At present, inflation risks are hardly considered to be problematic by Wall Street. From the standpoint of the next few years, my impression is that this complacency is probably well-founded, but only because we are likely to observe a second wave of credit losses that will create fresh "safe-haven" demand for default-free government liabilities. From a longer-term perspective, however, I believe that inflation will be a major event in the latter part of the coming decade, with the consumer price index roughly doubling over the next ten years. As exchange rates and commodity prices tend to be more forward-looking and less "sticky" than the prices of goods and services, it is likely that these markets will move substantially well before the eventual peak in CPI inflation.
John Hussman says government spending growth is the key driver of inflation and presents us with this chart:
The past two years have seen an enormous issuance of new government liabilities. During the two years ended September 30, 2009, the amount of U.S Treasury debt held by the public (outside of agencies such as the Social Security Administration and the Federal Reserve) surged by more than 50%, from $5.05 trillion to $7.55 trillion. During that time, the Fed's holdings of U.S. Treasuries actually shrank by about $10 billion, yet the Fed has explosively increased U.S. monetary base from $850 billion to $2.02 trillion, fueled by massive purchases of Fannie Mae and Freddie Mac's mortgage-backed securities.I think that the doubling of the CPI over the next ten years is very unlikely. First, Hussman's scenario of inflationary fire after deflationary flood is too specific. It is difficult enough to identify the most probable events for the next few years and any additional specific details quickly diminish the probability forecast is correct. Second, by saying there is a huge risk of second wave of credit concerns, Hussman basically admits that the current fiscal and monetary policy stance is appropriate for the next few years.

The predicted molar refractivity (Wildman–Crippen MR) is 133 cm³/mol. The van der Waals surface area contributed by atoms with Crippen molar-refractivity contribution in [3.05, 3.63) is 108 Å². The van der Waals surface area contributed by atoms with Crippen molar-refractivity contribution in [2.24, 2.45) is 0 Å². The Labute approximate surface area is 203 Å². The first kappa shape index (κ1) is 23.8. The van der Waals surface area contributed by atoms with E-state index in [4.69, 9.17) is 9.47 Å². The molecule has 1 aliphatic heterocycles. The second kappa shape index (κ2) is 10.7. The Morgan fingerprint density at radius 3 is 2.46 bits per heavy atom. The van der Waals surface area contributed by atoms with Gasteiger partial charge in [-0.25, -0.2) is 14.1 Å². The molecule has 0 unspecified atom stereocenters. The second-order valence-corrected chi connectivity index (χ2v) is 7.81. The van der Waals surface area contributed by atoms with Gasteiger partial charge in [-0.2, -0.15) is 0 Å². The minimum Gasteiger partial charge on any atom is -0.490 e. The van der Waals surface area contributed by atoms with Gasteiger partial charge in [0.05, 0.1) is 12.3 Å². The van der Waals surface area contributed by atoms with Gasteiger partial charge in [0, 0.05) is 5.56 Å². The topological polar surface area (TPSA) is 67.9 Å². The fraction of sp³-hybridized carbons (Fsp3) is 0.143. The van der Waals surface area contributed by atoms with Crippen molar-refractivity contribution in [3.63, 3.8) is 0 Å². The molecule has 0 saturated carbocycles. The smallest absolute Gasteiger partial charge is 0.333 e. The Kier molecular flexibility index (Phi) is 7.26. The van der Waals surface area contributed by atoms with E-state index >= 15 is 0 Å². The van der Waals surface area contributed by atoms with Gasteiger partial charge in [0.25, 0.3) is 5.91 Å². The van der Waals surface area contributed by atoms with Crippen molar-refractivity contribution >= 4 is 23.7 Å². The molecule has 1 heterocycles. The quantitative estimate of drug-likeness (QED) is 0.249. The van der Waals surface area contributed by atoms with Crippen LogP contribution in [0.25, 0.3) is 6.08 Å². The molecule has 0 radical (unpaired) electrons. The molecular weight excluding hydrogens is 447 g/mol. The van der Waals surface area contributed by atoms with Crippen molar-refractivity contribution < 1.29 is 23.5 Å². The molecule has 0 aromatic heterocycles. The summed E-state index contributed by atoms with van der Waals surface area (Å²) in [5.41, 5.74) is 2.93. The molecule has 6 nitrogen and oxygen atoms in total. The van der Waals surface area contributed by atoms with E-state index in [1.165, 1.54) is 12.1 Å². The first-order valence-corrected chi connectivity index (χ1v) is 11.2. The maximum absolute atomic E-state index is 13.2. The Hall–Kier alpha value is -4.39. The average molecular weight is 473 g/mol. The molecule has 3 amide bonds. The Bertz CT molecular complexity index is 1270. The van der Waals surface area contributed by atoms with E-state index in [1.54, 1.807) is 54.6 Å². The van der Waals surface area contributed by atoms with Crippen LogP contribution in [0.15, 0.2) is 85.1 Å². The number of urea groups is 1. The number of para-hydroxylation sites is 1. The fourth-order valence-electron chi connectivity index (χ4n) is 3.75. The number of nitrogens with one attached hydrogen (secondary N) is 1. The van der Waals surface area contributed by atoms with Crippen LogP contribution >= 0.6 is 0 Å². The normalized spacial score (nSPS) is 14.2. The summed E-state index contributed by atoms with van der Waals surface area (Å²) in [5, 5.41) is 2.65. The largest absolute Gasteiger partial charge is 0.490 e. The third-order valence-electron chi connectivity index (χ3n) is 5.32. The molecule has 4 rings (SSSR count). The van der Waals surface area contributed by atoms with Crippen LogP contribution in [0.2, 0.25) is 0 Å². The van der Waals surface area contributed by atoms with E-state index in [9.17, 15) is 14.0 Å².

Third, the return of significant inflation means that the intrinsic value of MBS is near par again, and the real budgetary cost of bailouts is low. Fourth, at the first sign of increased inflation in the actual data FOMC hawks will be able to tighten monetary policy. Timothy Geithner's extended Fannie and Freddie funding commitment will allow Fed to shrink the monetary base without big pain. Fifth, fiscal hawks in the Congress will prevent the worst forms of fiscal incontinence.
Sixth, Hussman has repeatedly stated he thinks Fed's monetary policy has no effect, because higher fed funds rates have no effect because they pressure monetary velocity higher. This is just a classic case of confusing correlation with causation.
Don't get me wrong - I completely agree with Hussman that the current stimulus is of the wrong kind. It is just that any stimulus is better than none when the risk of deflationary spiral is still looming ahead. And I am also confident that Hussman will wait for very attractive entry points for commodity positions needed to hedge the inflation risks he sees.